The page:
We’ve gotten emails from a conservative group proudly announcing that the conservatives appear to have realized the death penalty needs reassessment.
It’s interesting that there is a certain amount of chest-thumping about this discovery because until now the conservative majority in the Missouri legislature has turned up its collective nose at any proposal by Democrats to study the issue or to just repeal the death penalty.
You can ask Senate minority leader Joseph Keaveny about the seemingly sudden shift. He has tried to get legislation approved to study the issue for several years but has been rebuffed repeatedly.
Be that as it may, Senator Paul Wieland’s bill to repeal the death penalty has cleared a Senate committee and is going to the full senate for debate with a committee recommendation that the Senate approve the bill. Wieland’s latest press release squarely addresses an issue that critics say the pro-life forces have sidestepped for years—at least in the eyes of death penalty opponents. “I am a devout Catholic,” says Wieland in his release, “and I believe if I’m going to be pro-life, I should be so on both ends of the spectrum—from conception to natural death.”
No one will be watching this bill more than Earl M. Forrest.
The state Supreme Court has set a May 11 execution date for him because back in 2002 he got into an argument with a woman about her purchase of a mobile home and a lawn mower from him. He killed her and a man who was at her home, took $25,000 worth me meth and went to his home. When law enforcement officers showed up, he got into a shootout with them and killed a Dent County deputy sheriff and wounded the county sheriff. Forrest was wounded. He’s now 66 years old. The U. S. Supreme Court has refused to review his case and all of his state and federal appeals otherwise appear to have run out. The legislature is to adjourn two days after his scheduled execution so there is some urgency to deal with Wieland’s bill.
Lloyd Leo Anderson, the last man to be executed by lethal gas in Missouri, was in a position similar to that of Forrest. After Anderson’s appeals ran out, St. Louis Representative Jay Howard introduced a bill to end capital punishment. Governor Warren Hearnes stayed Anderson’s execution until the legislature decided the issue. When the legislature killed Howard’s bill, Hearnes lifted the stay and Anderson was gassed on January 26, 1965. But not before some angry last words: “Tell them I didn’t get a fair trial. Tell Hearnes to kiss my ___ ass. The same to the rest of you guys,” apparently referring to the large number of witnesses that crowded around the gas chamber, peering through windows to watch him die minutes later.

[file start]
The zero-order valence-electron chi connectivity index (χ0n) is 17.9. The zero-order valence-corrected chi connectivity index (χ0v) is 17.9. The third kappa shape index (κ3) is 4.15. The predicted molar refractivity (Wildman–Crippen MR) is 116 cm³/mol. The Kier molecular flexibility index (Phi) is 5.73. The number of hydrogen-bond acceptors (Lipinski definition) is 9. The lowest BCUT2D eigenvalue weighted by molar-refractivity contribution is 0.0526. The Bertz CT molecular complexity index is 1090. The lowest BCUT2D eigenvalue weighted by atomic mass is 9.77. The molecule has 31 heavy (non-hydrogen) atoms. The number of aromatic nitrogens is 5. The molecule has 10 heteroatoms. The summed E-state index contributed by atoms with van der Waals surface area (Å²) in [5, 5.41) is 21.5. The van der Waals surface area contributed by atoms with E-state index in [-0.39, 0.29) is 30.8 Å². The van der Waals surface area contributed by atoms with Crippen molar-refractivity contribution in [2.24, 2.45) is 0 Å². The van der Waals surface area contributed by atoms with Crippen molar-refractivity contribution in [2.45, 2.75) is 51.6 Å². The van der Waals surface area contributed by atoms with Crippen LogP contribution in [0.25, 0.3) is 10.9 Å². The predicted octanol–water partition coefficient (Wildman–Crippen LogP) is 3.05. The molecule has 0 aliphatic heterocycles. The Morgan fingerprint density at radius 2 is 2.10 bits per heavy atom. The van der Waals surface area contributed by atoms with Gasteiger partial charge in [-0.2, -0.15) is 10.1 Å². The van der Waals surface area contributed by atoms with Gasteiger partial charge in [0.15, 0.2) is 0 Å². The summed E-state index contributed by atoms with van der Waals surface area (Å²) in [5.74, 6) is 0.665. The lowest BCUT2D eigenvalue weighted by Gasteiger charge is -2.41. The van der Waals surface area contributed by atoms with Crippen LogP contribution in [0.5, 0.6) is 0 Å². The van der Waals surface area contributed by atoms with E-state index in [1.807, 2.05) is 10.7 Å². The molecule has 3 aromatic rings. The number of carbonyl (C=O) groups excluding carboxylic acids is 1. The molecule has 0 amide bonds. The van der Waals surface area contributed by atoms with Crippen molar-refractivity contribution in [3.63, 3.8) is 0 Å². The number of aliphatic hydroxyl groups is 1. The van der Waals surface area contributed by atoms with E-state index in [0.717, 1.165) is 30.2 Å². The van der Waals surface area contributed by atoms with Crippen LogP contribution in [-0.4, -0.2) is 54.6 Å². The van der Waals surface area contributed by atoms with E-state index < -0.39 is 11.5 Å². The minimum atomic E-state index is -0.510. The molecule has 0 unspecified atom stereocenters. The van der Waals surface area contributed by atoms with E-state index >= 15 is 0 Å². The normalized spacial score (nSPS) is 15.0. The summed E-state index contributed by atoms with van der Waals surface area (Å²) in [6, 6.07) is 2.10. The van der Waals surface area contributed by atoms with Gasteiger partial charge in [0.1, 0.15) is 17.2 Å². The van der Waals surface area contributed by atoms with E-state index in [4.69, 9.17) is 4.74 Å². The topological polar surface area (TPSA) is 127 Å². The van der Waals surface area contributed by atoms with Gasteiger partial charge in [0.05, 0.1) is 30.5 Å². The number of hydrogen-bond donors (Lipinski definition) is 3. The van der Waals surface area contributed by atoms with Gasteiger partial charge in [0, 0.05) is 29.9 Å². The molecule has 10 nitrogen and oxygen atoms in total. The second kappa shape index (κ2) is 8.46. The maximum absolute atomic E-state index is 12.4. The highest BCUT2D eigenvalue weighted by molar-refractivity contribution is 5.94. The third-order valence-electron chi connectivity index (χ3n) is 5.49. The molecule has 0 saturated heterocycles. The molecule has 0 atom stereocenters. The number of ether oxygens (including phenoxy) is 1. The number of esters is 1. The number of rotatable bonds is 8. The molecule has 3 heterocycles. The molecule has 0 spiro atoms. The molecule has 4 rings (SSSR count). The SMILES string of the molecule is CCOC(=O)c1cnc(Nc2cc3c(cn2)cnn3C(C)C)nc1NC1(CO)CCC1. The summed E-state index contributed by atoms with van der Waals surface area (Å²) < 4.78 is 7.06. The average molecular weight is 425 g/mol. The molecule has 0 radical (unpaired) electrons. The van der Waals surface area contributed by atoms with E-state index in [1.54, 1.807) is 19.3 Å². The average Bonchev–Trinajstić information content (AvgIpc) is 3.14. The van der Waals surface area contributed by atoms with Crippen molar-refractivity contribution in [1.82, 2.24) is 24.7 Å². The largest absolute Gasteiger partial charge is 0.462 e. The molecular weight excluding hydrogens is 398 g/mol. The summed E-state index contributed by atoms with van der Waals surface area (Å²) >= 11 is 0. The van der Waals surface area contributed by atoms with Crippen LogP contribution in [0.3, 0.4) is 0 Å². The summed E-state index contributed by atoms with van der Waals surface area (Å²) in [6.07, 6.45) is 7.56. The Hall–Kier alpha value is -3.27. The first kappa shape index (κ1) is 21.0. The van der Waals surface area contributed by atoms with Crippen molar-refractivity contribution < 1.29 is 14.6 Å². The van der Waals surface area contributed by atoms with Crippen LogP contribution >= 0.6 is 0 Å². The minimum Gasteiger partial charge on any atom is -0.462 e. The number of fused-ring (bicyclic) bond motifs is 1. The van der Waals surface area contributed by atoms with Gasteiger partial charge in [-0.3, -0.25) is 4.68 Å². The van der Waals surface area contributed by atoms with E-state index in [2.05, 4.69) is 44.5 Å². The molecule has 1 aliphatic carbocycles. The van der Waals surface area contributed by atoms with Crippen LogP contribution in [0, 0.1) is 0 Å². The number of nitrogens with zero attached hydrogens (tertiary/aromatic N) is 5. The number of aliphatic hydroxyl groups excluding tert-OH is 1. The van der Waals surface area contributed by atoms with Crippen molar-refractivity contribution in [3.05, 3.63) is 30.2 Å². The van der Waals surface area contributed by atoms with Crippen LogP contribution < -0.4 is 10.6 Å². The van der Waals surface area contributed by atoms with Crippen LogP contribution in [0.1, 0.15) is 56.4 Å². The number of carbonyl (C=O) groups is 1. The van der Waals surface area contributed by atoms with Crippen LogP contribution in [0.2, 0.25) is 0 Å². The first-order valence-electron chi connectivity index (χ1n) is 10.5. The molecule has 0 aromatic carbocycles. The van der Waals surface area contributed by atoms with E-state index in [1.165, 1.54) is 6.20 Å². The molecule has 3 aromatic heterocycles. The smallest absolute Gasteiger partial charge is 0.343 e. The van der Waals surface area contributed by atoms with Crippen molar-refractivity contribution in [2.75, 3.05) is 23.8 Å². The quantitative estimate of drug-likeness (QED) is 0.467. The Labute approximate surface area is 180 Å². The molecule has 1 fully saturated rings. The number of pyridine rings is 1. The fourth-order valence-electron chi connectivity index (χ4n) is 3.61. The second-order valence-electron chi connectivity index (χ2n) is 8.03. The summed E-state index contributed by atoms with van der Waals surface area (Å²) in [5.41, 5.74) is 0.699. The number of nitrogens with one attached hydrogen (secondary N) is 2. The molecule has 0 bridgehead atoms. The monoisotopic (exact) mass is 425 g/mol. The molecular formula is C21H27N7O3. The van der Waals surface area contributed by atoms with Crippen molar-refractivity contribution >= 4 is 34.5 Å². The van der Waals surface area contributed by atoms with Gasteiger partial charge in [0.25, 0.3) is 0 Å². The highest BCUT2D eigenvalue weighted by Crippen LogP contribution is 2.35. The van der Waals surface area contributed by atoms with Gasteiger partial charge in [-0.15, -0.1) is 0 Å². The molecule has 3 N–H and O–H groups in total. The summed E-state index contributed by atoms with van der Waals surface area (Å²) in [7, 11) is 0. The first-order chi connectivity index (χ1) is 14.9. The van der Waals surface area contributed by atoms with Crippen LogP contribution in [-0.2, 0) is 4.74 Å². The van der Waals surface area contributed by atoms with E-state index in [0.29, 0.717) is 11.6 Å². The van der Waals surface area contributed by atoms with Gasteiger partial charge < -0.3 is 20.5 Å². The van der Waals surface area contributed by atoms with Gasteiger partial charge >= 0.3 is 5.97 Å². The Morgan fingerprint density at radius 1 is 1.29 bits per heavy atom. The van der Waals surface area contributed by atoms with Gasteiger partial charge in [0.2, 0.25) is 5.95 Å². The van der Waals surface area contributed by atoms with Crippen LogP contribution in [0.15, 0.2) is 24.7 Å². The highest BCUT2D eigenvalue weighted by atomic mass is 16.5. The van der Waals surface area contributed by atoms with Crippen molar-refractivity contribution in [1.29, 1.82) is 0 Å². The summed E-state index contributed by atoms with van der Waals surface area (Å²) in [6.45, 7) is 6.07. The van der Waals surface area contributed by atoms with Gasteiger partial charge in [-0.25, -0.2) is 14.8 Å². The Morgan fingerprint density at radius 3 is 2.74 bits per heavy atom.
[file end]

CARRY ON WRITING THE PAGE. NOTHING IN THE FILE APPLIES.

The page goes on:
Missouri executed eighteen men between November, 2013 and September 1, 2015 when I watched Roderick Nunley die quietly for the kidnap, rape, and murder of a fifteen-year old Kansas City school girl a quarter century earlier. He was the eighty-sixth Missouri inmate executed by drugs. The first drug-induced execution was that of George Mercer January 6, 1989—in the gas chamber at the old penitentiary. No new execution facilities were available then.
There are twenty-seven men left under a death sentence in Missouri. No one has been sentenced to death in the last two years, mostly because of plea bargains—as we understand the situation.
Wieland’s bill says anyone sentenced to death by the time his bill would become law on August 28 would be re-sentenced to life without parole. At least twenty men who had been sentenced to death already have been re-sentenced to life without parole after further re-evaluation of their cases. Two men, Robert Driscoll and Joseph Amrine, have been released after their death sentences were overturned. One has been declared mentally incompetent to be executed although he’s still under a death penalty.
Your correspondent has watched more than twenty men die on a gurney from lethal injection. After several of those executions, relatives of the victims have spoken with reporters in a prison press room. No one has ever indicated any regret about the inmate’s ultimate fate. And in the last few times, they have expressed resentment at a system that has taken so long to put a killer away. More than once they have complained about the cruel and unusual punishment that the system has inflicted on the survivors of the victims. We wonder how the families of the victims of the twenty-seven men under a death sentence feel about Wieland’s bill.
Missouri has repealed the death penalty before. It did it in 1917 only to have the legislature reinstate it in 1919 when sponsors spoke of a marked increase in murders since the repeal. It was repealed again after Anderson’s 1965 gassing and a U. S. Supreme Court ruling in 1972 that gassing was cruel and unusual punishment. That let every inmate in America under a death sentence be re-sentenced to life. The U. S. Supreme Court ruled in 1976 that a new system of executions was not cruel and unusual punishment, leading Missouri to reinstitute the penalty in 1977. The legislature changed the law allowing executions by gas or lethal injection in 1988 with lethal injection the preferred means.
So now, it appears, conservatives seem to be deciding that liberals might have had a good idea after all. Is this just the start of a new cycle of thinking or has society forever changed on this issue? Is there nobody whose crime is so abhorrent that the forfeiture of life is the only just punishment? Is life in prison with no hope of ever getting out the worst possible penalty?
Consider part of the last statement of David Zink before his execution July 14, 2015:
“For those who remain on death row, understand that everyone is going to die. Statistically speaking, we have a much easier death than most, so I encourage you to embrace it and celebrate our true liberation before society figures it out and condemns us to life without parole and we too will die a lingering death.”